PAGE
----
Former Scotland first minister attacks perm sec over harassment probe

By on 03/09/2018 | Updated on 24/09/2020
Alex Salmond, pictured with then-deputy first minister of Scotland Nicola Sturgeon in happier times (Image courtesy: Scottish Government).

The head of the UK’s union for senior civil servants has defended Scottish Government permanent secretary Leslie Evans, after the civil service chief came under fire from former first minister Alex Salmond – who objects to the conduct of an investigation into claims of sexual harassment against him.

Salmond, who led the country’s devolved administration from 2007 to 2014, has launched legal action against the administration over its handling of an investigation into two complaints against him. The complaints centre on incidents alleged to have occurred in 2013, and were made earlier this year by two female members of staff after the Scottish Government introduced new anti-harassment complaints procedures; officials have since passed the complaints on to police, who are running their own investigation. Last week, the complaints’ existence was leaked to the Daily Record newspaper.

In a statement announcing his decision to go to court, Salmond criticised Evans, saying she was acting unlawfully in the application of the complaints procedure.
But last week, David Penman, general secretary of the FDA union said that the permanent secretary is only implementing the reformed process agreed with the first minister Nicola Sturgeon in 2017. 

Just following the process

Writing in The Times newspaper, Penman said: “Mr Salmond is being investigated under a Scottish Government process championed by Nicola Sturgeon, the first minister, and implemented by Leslie Evans, the permanent secretary and an impartial civil servant. Reading Mr Salmond’s statements, none of this would be obvious.”

“Mr Salmond’s decision to attack the integrity of Scotland’s most senior civil servant is no accident. He would be aware that his supporters would jump on this bandwagon.”

In his statement launching his legal action, Salmond said that all his offers of conciliation, mediation and legal arbitration to resolve the matters had been rejected:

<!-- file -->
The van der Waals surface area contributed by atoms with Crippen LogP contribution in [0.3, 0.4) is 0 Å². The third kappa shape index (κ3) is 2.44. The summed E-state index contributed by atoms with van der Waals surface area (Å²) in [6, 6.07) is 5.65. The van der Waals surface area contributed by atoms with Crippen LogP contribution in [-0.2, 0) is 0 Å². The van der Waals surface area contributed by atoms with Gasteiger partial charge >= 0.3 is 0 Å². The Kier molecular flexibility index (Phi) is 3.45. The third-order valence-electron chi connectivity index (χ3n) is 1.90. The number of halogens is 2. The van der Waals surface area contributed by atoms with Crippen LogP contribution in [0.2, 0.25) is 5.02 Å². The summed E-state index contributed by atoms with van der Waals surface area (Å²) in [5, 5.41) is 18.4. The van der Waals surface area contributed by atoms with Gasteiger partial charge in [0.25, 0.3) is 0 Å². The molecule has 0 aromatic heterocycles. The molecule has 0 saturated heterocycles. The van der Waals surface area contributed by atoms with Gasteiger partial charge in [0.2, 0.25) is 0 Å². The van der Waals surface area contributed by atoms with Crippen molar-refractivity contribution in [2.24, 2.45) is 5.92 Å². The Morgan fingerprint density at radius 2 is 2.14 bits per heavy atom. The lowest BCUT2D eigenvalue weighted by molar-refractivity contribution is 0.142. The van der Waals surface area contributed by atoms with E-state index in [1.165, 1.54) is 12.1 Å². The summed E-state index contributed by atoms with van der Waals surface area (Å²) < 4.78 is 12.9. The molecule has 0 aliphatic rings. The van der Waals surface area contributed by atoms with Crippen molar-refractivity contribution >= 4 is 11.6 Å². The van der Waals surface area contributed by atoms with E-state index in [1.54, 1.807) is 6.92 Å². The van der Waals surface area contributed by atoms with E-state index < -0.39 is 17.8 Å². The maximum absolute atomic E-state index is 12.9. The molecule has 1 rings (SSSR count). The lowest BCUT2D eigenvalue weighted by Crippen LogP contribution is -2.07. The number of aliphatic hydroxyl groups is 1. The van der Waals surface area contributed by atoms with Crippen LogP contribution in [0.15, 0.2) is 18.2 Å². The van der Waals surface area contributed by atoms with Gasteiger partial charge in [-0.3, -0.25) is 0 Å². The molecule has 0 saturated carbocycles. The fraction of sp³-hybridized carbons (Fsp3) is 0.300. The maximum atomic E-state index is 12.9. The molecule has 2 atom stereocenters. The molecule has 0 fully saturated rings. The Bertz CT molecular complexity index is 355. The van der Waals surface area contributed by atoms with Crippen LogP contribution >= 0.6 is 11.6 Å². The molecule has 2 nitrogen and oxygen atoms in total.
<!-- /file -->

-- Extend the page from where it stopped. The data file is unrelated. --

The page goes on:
“The permanent secretary chose to deny me contact with any current civil servant, many of whom wished to give evidence on my behalf, and access to documentation to allow me to properly challenge the complaints, all of which I refute and some of which were patently ridiculous.

“The procedure as put into operation by the permanent secretary is grossly unfair and therefore inevitably will lead to prejudicial outcomes.”

Court clash to come

In her own statement the following day, Evans said: “I note that the former first minister has indicated his intention to challenge the actions taken by the Scottish Government.

“His statement contains significant inaccuracies which will be addressed in those court proceedings. The Scottish Government will defend its position vigorously.”

Through separate legal proceedings, Salmond had originally tried to block Evans from announcing the investigation publicly; but he dropped that action.

Tightrope walking

In her own statement on the matter, Sturgeon – who rose to lead the SNP as Salmond’s protégé – said that although the investigations could hurt the party, “the hard fact remains that two complaints were received by the Scottish Government that could not be ignored or swept under the carpet.

“Complaints must be investigated without fear or favour, regardless of the seniority of the person involved.”

Salmond, who has resigned from the SNP in order to bring the judicial review, has raised £100,000 towards his legal costs through a crowd-sourced funding drive. In a statement on his resignation from the party, he again called for an investigation into the source of the leaks to the Daily Record: “Confidentiality has been broken greatly to my detriment and in a way which puts at serious risk the anonymity of both complainants,” he wrote. “It urgently needs to be established who breached that duty of confidentiality and why.”

About Colin Marrs

Colin is a journalist and editor with long experience in the government and built environment sectors. He cut his teeth in local newspaper journalism before moving to Inside Housing in 1999. He has worked in a variety of roles for built environment titles including Planning, Regeneration & Renewal and Property Week. After a spell at advertising industry bible Campaign magazine, he became a freelancer in 2010. Since then he has edited, local government finance publication and contributed news and features to Civil Service World, Architects’ Journal, Social Housing, management titles and written white papers for major corporate and public sector clients.

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